By Naadiya Adams
A Tunisian man has walked across the face of Africa from the Northern tip to the most Southern Edge of the continent. In 2018 he undertook the journey where he sought to prove that Africa could be safely crossed.
Mehdi Belhadj is a writer who wishes to tell the world of a peaceful Africa, one where harmony and humility are shown to a stranger simply passing through, Belhadj says his experiences over the past three years have introduced him to an array of cultures.
“I wanted to prove to the world that the African people, despite difficult position, difficult life uhh… remain sometimes among the best and simplest people in the world,” said Belhadj.
During his journey Belhadj encountered many people that he would get to know on a human level, familiarizing himself with their day-to-day lives.
“Even in the dangerous areas, I believe there is good in every African country. Also, traveling by land allowed me to see a lot of beautiful landscapes, most importantly to discover many cultures and traditions,” said Belhadj.
Belhadj says while his journey was fruitful, he had many challenges. He says to undertake such a journey you have to be patient and have the will to push on even in the worst conditions.
“I got malaria many times, I was sick with typhoid…uh I was in jail sometimes, I was even kidnapped in Congo but uh… all the time I have this dream uh I want to finish the trip,” explained Belhadj.
And while the young traveler faced many challenges, his time on the continent was brought to life by the memorable experiences he took along the way.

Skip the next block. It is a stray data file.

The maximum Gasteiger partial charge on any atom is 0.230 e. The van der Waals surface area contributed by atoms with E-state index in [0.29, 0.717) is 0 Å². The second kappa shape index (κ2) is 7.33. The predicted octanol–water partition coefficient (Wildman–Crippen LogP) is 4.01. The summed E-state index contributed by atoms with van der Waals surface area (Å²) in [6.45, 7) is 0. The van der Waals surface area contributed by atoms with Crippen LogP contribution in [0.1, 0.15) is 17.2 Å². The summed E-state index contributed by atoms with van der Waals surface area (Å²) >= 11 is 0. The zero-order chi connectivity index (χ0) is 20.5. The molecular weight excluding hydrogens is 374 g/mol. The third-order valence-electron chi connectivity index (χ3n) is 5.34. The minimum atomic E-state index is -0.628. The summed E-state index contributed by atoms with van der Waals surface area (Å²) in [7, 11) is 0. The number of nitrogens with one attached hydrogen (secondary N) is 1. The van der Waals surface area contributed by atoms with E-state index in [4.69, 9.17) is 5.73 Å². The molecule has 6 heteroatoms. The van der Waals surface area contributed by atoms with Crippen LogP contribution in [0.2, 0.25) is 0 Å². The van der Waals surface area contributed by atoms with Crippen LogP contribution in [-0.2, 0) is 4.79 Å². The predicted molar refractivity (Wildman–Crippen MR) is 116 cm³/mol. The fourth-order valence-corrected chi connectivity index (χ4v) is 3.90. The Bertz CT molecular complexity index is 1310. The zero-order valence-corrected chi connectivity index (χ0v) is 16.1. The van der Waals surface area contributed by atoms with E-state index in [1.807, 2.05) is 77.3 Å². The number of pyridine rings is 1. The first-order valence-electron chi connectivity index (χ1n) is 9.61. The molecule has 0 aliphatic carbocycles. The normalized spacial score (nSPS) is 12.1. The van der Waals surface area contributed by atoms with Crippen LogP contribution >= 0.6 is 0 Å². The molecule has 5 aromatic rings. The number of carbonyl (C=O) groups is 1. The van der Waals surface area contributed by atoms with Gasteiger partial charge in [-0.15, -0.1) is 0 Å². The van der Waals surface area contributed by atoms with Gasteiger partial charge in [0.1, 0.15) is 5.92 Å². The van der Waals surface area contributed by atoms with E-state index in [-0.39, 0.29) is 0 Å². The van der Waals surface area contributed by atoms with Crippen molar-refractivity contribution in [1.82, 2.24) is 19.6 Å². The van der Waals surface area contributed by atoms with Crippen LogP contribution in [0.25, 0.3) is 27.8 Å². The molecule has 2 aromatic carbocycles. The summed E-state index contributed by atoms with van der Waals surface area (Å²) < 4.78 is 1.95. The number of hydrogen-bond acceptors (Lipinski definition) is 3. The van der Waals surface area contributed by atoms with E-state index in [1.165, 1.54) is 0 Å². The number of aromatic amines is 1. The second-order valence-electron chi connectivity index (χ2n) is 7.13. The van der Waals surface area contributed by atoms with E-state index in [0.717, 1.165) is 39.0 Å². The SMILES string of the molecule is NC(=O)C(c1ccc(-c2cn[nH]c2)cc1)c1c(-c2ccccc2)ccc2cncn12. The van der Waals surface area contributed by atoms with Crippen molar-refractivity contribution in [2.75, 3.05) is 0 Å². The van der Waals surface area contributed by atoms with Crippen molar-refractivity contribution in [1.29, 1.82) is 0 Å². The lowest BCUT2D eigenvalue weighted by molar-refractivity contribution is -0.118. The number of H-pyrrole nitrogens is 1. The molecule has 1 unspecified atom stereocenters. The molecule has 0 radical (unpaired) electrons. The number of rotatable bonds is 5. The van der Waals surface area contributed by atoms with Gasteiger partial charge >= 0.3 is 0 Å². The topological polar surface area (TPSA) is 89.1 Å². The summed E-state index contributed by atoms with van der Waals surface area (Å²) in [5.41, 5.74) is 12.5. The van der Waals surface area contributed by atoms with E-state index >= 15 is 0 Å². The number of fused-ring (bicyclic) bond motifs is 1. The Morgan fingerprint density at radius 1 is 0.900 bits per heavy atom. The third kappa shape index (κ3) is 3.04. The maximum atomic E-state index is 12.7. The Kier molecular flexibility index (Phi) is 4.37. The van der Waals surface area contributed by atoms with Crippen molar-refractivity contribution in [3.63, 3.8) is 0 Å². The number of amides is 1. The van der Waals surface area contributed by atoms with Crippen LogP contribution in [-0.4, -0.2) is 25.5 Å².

“I was in Senegal with uh 6 million uh African Muslim people… also I was in Timbuktu, the historical capital of Africa and Mali to see the manuscript of books that are 1200 years old. I have been with lots of tribes like the native tribes in Guinea, also in Namibia, and in the DRC,” said Belhadj.
Belhadj was set to have an authentic experience and while humans are not easily adaptable when it comes to food, Belhadj said he would eat what the locals were eating. And he was open to trying everything.
“I eat with the local people, the local food, I want to try everything in my way but if I am in the bush of course I use my gear to prepare the food. I don’t go to the restaurants or the hotel to eat because for me it’s very very expensive to go there so I prefer all the time to go to the smaller shops to buy some fruits, vegetables and prepare my food,” said Belhadj.
The traveler also detailed how he would simply knock on people’s doors requesting to share their kitchens and be invited in to discover new things.
By the time the Covid-19 pandemic hit, Belhadj was in the midst of his journey through Africa and was forced to stay and work in the DRC for over a year while the pandemic ravaged the world. He said life in the DRC was not cheap.
“Now people are very afraid to see me on the road, they think I am tourist and I could have Covid with me. Sometimes they refuse to pick me when I am hitchhiking. Even to cross the border now is very different, I need to do the PCR test every time.”
He says that the test fees are even more than the visas and traveling has become a lot more difficult. Belhadj believes the world has changed after Covid, but his quest to prove that good lives on the African continent has been achieved.
Belhadj has just arrived in South Africa where he will spend the final leg of his journey, a month in the country. His final destination is Cape Point, the tip of Africa and the most Southern part of the continent.